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Publications [#333757] of Candice L. Odgers

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Journal Articles

  1. Beckley, AL; Caspi, A; Arseneault, L; Barnes, JC; Fisher, HL; Harrington, H; Houts, R; Morgan, N; Odgers, CL; Wertz, J; Moffitt, TE (2018). The Developmental Nature of the Victim-Offender Overlap.. Journal of Developmental and Life Course Criminology, 4(1), 24-49. [doi]
    (last updated on 2019/04/19)

    Abstract:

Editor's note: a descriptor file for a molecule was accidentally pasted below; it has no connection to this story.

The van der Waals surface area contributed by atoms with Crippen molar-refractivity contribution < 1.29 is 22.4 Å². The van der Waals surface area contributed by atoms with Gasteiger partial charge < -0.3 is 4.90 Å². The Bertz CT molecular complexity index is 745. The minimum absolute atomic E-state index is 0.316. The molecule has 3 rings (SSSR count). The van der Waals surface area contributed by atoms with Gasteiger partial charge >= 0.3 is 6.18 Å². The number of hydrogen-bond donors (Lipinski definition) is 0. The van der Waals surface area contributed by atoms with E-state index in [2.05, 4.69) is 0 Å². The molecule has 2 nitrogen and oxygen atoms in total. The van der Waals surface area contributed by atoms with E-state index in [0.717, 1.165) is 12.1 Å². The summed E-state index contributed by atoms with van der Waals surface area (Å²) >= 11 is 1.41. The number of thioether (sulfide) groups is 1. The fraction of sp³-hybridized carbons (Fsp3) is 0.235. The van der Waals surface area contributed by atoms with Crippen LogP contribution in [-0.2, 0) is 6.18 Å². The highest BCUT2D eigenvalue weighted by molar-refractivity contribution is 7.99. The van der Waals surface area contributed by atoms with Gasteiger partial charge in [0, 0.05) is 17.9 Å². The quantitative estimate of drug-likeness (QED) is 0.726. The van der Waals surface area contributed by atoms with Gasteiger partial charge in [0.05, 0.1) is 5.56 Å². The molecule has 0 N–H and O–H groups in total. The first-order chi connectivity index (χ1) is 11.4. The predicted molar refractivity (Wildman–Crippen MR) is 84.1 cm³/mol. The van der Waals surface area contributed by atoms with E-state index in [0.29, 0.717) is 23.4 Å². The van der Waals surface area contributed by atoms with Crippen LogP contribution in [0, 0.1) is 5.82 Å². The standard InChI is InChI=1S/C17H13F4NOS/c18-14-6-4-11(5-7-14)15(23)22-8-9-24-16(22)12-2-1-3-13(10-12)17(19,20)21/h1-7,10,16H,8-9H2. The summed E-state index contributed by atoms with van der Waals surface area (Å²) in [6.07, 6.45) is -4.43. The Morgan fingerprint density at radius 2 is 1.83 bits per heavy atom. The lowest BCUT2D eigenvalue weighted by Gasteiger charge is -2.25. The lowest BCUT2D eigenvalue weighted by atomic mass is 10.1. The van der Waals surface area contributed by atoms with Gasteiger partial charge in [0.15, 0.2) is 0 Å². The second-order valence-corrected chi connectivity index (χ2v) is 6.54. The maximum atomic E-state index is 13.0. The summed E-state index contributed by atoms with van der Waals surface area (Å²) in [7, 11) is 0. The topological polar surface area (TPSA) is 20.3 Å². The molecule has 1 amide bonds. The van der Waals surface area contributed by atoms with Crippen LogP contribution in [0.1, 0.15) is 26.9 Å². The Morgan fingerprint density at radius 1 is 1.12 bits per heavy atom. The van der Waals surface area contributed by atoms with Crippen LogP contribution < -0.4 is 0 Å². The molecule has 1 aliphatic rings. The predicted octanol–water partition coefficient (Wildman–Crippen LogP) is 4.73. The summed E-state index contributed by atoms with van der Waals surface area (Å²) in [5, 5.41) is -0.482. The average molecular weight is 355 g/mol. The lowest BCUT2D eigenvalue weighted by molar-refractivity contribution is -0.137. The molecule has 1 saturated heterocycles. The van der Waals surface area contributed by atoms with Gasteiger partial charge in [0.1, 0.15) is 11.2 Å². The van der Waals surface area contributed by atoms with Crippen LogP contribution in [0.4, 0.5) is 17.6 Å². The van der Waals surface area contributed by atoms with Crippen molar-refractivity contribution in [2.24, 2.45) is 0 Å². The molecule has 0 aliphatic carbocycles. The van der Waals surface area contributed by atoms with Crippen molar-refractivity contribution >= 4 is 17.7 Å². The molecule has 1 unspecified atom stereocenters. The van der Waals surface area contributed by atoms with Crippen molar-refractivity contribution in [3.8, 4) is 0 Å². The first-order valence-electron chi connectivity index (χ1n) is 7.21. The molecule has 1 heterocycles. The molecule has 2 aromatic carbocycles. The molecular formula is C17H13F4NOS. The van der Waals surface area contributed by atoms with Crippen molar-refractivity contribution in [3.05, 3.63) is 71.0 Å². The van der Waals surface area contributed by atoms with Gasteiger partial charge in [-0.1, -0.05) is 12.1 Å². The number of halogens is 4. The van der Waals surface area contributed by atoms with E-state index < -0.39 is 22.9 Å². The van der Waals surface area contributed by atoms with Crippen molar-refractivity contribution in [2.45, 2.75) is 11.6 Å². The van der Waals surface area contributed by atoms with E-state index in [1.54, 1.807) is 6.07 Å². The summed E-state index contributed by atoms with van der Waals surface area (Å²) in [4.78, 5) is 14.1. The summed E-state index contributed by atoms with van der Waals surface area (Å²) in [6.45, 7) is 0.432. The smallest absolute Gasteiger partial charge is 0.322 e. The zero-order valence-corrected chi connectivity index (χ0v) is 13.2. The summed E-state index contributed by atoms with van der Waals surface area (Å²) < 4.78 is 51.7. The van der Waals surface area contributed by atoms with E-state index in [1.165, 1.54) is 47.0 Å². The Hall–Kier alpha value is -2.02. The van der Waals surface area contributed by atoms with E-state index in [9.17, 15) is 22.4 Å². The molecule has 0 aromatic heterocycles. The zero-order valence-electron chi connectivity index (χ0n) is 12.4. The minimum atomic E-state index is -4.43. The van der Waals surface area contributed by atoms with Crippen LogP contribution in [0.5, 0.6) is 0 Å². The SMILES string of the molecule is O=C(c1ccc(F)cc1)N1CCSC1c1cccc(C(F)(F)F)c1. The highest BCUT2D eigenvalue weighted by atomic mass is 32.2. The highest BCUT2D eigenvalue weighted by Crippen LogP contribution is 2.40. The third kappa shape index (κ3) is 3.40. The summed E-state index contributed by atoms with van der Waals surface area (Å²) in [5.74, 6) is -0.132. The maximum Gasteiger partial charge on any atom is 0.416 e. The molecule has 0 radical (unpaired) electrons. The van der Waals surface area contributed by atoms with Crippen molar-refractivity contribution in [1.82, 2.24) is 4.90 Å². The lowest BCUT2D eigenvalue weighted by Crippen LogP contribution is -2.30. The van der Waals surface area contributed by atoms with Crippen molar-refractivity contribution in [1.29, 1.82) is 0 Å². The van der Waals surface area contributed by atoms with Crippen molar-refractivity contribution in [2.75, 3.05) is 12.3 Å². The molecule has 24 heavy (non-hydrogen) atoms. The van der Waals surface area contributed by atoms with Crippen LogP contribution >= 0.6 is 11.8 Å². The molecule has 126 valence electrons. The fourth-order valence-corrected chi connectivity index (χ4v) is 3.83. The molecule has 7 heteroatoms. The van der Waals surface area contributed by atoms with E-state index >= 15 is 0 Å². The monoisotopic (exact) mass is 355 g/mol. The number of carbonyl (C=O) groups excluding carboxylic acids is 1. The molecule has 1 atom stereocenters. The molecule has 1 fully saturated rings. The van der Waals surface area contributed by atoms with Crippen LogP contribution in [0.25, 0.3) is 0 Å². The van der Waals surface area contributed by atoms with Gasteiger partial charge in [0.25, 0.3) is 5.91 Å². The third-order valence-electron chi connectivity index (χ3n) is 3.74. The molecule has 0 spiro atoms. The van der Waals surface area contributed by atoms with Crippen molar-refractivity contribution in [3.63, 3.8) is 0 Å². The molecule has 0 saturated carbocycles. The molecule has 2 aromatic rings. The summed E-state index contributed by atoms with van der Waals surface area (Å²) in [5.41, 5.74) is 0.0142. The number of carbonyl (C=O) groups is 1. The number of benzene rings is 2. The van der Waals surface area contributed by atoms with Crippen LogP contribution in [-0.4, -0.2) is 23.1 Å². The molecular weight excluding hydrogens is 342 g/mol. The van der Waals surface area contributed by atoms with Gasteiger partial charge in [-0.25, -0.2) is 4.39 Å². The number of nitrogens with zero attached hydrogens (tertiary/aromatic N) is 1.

Purpose:It is well-established that victims and offenders are often the same people, a phenomenon known as the victim-offender overlap, but the developmental nature of this overlap remains uncertain. In this study, we drew from a developmental theoretical framework to test effects of genetics, individual characteristics, and routine-activity-based risks. Drawing from developmental literature, we additionally tested the effect of an accumulation of adverse childhood experiences (ACEs). Methods:Data came from the Environmental Risk (E-Risk) Study, a representative UK birth cohort of 2232 twins born in 1994-1995 and followed to age 18 (with 93% retention). Crime victimization and offending were assessed through self-reports at age 18 (but findings replicated using crime records). We used the classical twin study method to decompose variance in the victim-offender overlap into genetic and environmental components. We used logistic regression to test the effects of childhood risk factors. Results:In contrast to past twin studies, we found that environment (as well as genes) contributed to the victim-offender overlap. Our logistic regression results showed that childhood low self-control and childhood antisocial behavior nearly doubled the odds of becoming a victim-offender, compared to a victim-only or an offender-only. Each additional ACE increased the odds of becoming a victim-offender, compared to a victim-only or an offender-only, by approximately 12%, pointing to the importance of cumulative childhood adversity. Conclusions:This study showed that the victim-offender overlap is, at least partially, developmental in nature and predictable from personal childhood characteristics and an accumulation of many adverse childhood experiences.


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